PACRIM – Anesthesia

Debra Morrison, MD, anesthesiologist at UCI gave a talk on anesthesia and robotic prostatectomy. While many of the points she reviewed have been covered elsewhere, there were a couple of suggestions that she had that I had not heard of before. She mentioned that with the extreme Trendelenburg position not only is the diaphragm pushed up into the chest but the trachea can be displaced towards the head. This can result in the ET tube migrating into the right mainstem bronchus and an abrupt increase in difficulty ventilating the patient. She is a pediatric anesthesiologist so perhaps she has seen this in that age group but I have not seen or heard of it happening in an adult. Still, it is worth keeping in mind in case you ever experience a sudden deterioration in the patient’s status. The problem may be corrected by simply withdrawing the tube a cm or two until ventilation is returned to normal. At least try that before aborting the procedure and breaking everything down.

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The 80 Hour work week

Aggravated DocSurg posts his thoughts about the effect of an 80 hour work week on general surgery residents:
>>Tuesday, December 27, 2005
80 hour week Redux
This month’s American Journal of Surgery contains an interesting article from the Dept. of Surgery at Baylor in Houston entitled Impact of the 80-hour work week on resident emergency operative experience. As I have written previously, I am not convinced the 80 hour work restrictions will deal an even hand to surgeons in training, or their future patients.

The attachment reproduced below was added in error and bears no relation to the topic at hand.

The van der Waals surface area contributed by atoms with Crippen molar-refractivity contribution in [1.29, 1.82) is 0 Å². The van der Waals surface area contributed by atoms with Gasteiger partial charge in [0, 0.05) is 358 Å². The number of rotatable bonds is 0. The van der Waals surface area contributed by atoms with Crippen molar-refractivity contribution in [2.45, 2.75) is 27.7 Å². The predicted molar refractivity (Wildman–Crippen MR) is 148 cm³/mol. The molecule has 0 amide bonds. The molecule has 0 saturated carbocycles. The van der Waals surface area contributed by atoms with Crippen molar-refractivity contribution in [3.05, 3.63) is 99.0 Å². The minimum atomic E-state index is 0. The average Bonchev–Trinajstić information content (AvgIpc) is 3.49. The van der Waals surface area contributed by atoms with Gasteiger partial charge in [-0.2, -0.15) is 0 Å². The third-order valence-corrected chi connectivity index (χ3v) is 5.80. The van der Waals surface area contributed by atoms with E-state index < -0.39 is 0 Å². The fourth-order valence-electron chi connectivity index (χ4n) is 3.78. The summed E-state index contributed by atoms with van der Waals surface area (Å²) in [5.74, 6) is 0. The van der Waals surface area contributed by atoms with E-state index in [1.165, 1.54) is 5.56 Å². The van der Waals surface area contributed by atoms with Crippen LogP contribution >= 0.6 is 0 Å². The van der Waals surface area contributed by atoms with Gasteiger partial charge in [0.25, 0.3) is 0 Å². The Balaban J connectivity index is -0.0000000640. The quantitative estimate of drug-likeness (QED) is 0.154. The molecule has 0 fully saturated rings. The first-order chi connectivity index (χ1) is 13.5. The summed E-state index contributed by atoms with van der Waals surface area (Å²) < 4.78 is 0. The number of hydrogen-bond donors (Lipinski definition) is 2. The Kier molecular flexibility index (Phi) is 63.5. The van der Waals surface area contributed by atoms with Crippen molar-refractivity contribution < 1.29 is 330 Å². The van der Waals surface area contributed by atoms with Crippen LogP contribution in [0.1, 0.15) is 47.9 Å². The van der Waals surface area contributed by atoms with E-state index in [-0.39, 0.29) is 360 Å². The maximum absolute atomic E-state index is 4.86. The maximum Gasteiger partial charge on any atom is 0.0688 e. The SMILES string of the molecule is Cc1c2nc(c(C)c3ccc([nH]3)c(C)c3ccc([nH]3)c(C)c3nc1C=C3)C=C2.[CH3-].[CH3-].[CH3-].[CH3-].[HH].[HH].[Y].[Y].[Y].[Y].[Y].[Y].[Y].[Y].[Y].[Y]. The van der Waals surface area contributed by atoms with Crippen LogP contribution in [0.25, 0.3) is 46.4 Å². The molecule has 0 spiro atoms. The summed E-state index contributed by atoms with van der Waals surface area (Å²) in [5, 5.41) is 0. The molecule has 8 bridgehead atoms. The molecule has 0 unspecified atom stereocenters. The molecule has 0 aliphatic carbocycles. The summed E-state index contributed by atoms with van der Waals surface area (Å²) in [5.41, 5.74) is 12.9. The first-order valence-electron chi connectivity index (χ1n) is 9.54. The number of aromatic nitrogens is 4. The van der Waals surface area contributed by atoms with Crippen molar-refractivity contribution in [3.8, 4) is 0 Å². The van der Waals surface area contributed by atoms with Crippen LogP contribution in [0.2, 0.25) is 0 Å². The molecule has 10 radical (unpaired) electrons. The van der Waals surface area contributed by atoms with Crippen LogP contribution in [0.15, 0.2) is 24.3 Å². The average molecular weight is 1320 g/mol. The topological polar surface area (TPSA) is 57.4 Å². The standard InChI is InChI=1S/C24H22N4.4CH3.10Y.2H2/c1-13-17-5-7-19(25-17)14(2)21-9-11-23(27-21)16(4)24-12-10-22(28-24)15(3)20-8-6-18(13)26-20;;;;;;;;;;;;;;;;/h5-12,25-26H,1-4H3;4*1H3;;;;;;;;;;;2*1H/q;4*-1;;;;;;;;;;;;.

Although the intention of the 80 hour work week for residents is probably good, it certainly has its downfalls.
I was fortunate to finish my residency at Indiana University in 2003. This was the same year that the 80 hour work week was instituted.

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Eye strain and robotics

I have noticed after several recent cases that my eyes feel dry and itchy. I think it is due to a reduced blink reflex, a well reconized problem for those working with computer monitors and sometimes called Computer Vision Syndrome.
“Research has shown that the blink rate of VDT workers dropped very significantly during work at a VDT compared to before and after work. Possible explanations for the decreased blink rate include concentration on the task or a relatively limited range of eye movements.”

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